Pre-demonetisation enigma of big withdrawals after record deposits
September 2016 saw a spurt in deposits of ₹4.25 lakh crore in just 15 days, followed by withdrawal of over ₹2 lakh crore in October. Something fishy? RBI and Finance Ministry should clarify
Two very unusual events preceded Prime Minister Narendra Modi’s famous demonetisation announcement of ₹500 and ₹1,000 currency notes, at 8 pm on November 8, 2016. As per the data in the Reserve Bank of India’s (RBI) Weekly Statistical Supplement for October 2016, which was released on November 11, there were huge cash withdrawals in October to the tune of over ₹2 lakh crore.
Abnormally high withdrawals in October
This was preceded by a record surge in deposits during the second half of September, 2016. According to the data in the RBI's monthly bulletins, as on September 30, the total deposits had gone up to ₹109.39 lakh crore* from ₹105.14 crore on September 16. This was an increase of a whopping ₹4.25 lakh crore deposits in a fortnight! (For the month till August 19, the total deposits were at ₹104.49 lakh crore.) Subsequently, the total deposits for October, 2016 had fallen to ₹107 lakh crore. That is, withdrawals of over ₹2 lakh crore were made this October.
“It is indeed unusual for such a phenomenon to happen,” says Pronab Sen, who had held the position as the first Chief Statistician of India and currently is the Country Director for International Growth Centre.
If some selective people did get a whiff of the demonetisation plan and took preemptive steps, then the joke would be on the millions of honest citizens who have had to stand in long serpentine queues to withdraw just a couple of thousand rupees of their hard-earned ‘white’ money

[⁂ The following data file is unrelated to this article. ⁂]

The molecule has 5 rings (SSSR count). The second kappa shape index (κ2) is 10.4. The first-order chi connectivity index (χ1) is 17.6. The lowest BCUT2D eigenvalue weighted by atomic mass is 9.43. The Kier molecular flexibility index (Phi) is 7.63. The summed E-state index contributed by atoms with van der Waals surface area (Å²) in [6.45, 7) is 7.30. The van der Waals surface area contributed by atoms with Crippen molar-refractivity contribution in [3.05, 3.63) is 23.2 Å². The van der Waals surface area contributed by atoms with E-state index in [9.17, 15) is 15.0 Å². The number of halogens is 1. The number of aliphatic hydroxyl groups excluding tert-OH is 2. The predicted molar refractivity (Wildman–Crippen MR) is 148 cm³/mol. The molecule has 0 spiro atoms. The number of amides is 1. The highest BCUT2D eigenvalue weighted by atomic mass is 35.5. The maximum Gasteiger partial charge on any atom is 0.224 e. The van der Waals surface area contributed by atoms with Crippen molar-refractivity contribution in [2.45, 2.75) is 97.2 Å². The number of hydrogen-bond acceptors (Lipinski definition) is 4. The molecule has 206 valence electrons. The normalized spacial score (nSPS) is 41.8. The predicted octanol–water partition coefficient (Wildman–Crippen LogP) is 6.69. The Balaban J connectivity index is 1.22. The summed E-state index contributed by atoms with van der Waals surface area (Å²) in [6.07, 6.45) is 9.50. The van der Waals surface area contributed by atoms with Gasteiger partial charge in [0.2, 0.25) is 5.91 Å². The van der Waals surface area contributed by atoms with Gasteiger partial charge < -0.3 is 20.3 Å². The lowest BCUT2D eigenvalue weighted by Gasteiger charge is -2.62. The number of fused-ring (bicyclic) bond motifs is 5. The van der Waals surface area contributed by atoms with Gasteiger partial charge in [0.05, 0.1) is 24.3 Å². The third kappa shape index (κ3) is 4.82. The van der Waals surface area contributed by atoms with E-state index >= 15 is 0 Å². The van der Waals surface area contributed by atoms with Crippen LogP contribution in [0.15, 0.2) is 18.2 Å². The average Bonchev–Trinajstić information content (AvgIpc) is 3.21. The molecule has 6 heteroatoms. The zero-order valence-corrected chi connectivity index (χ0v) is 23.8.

In fact, if one were to check the data from May 2016 onwards, there have only been marginal increases in deposits till August, below one lakh crore rupees. It was only in October that the deposits dipped so steeply, when compared on a month-on-month basis. (Total deposits have been calculated by adding up the money deposited by public in banks to the time deposits in banks).
"Going by the past trends, decline in deposits by such a large extent in October is surprising and creates a doubt," says an economist, whose organisation restricts him from making public statements.
"No normal transaction can account for changes of this dimension in both directions," adds Sen.
Conundrum of huge September deposits
A TV channel's report had pointed out that some public sector banks such as SBI, Punjab National Bank, Bank of India and others had witnessed a sudden growth in deposits in the July to September quarter this year. This was in the backdrop of most indices showing that the economy was not doing so well.
When prodded by reporters on the sudden hike in bank deposits in the July to September quarter, Finance Minister Arun Jaitley clarified that the spike was only in the month of September, and said it was largely due to the 7th Pay Commission arrears payout for August to the nearly one crore central government employees and pensioners. That explanation doesn't really add up as the Pay Commission arrears were only about ₹35,000 crore. Incidentally, RBI Governor Urjit Patel assumed office on September 4. Was his entry a reason for some extraordinary deposit bull-run? That, of course, would be a stretch of imagination.